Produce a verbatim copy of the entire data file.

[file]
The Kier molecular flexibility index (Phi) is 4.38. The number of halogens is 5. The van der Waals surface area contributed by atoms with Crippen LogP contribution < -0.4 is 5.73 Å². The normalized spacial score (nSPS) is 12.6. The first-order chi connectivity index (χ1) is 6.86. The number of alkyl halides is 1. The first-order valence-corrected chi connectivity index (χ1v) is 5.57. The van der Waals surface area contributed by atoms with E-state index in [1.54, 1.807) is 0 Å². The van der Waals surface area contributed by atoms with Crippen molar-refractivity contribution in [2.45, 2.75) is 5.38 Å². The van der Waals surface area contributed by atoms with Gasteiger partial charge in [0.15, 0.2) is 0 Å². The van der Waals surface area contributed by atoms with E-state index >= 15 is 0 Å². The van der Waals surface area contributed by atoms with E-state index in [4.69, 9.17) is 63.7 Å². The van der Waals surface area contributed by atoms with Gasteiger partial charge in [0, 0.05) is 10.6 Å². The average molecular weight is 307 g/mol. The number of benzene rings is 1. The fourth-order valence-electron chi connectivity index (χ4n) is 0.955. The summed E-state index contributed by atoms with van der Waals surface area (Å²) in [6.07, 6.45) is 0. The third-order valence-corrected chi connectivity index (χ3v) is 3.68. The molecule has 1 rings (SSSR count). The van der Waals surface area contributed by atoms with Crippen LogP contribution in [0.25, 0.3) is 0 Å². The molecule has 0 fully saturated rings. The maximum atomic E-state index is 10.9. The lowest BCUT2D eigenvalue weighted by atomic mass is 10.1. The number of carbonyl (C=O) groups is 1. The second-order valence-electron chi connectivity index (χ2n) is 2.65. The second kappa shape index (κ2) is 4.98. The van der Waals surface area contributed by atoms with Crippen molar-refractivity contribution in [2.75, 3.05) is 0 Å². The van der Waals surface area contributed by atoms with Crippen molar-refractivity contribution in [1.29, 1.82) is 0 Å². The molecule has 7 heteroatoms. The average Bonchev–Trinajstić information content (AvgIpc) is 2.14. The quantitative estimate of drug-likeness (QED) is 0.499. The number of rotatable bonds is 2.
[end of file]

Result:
The Kier molecular flexibility index (Phi) is 4.38. The number of halogens is 5. The van der Waals surface area contributed by atoms with Crippen LogP contribution < -0.4 is 5.73 Å². The normalized spacial score (nSPS) is 12.6. The first-order chi connectivity index (χ1) is 6.86. The number of alkyl halides is 1. The first-order valence-corrected chi connectivity index (χ1v) is 5.57. The van der Waals surface area contributed by atoms with E-state index in [1.54, 1.807) is 0 Å². The van der Waals surface area contributed by atoms with Crippen molar-refractivity contribution in [2.45, 2.75) is 5.38 Å². The van der Waals surface area contributed by atoms with Gasteiger partial charge in [0.15, 0.2) is 0 Å². The van der Waals surface area contributed by atoms with E-state index >= 15 is 0 Å². The van der Waals surface area contributed by atoms with E-state index in [4.69, 9.17) is 63.7 Å². The van der Waals surface area contributed by atoms with Gasteiger partial charge in [0, 0.05) is 10.6 Å². The average molecular weight is 307 g/mol. The number of benzene rings is 1. The fourth-order valence-electron chi connectivity index (χ4n) is 0.955. The summed E-state index contributed by atoms with van der Waals surface area (Å²) in [6.07, 6.45) is 0. The third-order valence-corrected chi connectivity index (χ3v) is 3.68. The molecule has 1 rings (SSSR count). The van der Waals surface area contributed by atoms with Crippen LogP contribution in [0.25, 0.3) is 0 Å². The molecule has 0 fully saturated rings. The maximum atomic E-state index is 10.9. The lowest BCUT2D eigenvalue weighted by atomic mass is 10.1. The number of carbonyl (C=O) groups is 1. The second-order valence-electron chi connectivity index (χ2n) is 2.65. The second kappa shape index (κ2) is 4.98. The van der Waals surface area contributed by atoms with Crippen molar-refractivity contribution in [2.75, 3.05) is 0 Å². The van der Waals surface area contributed by atoms with Crippen molar-refractivity contribution in [1.29, 1.82) is 0 Å². The molecule has 7 heteroatoms. The average Bonchev–Trinajstić information content (AvgIpc) is 2.14. The quantitative estimate of drug-likeness (QED) is 0.499. The number of rotatable bonds is 2.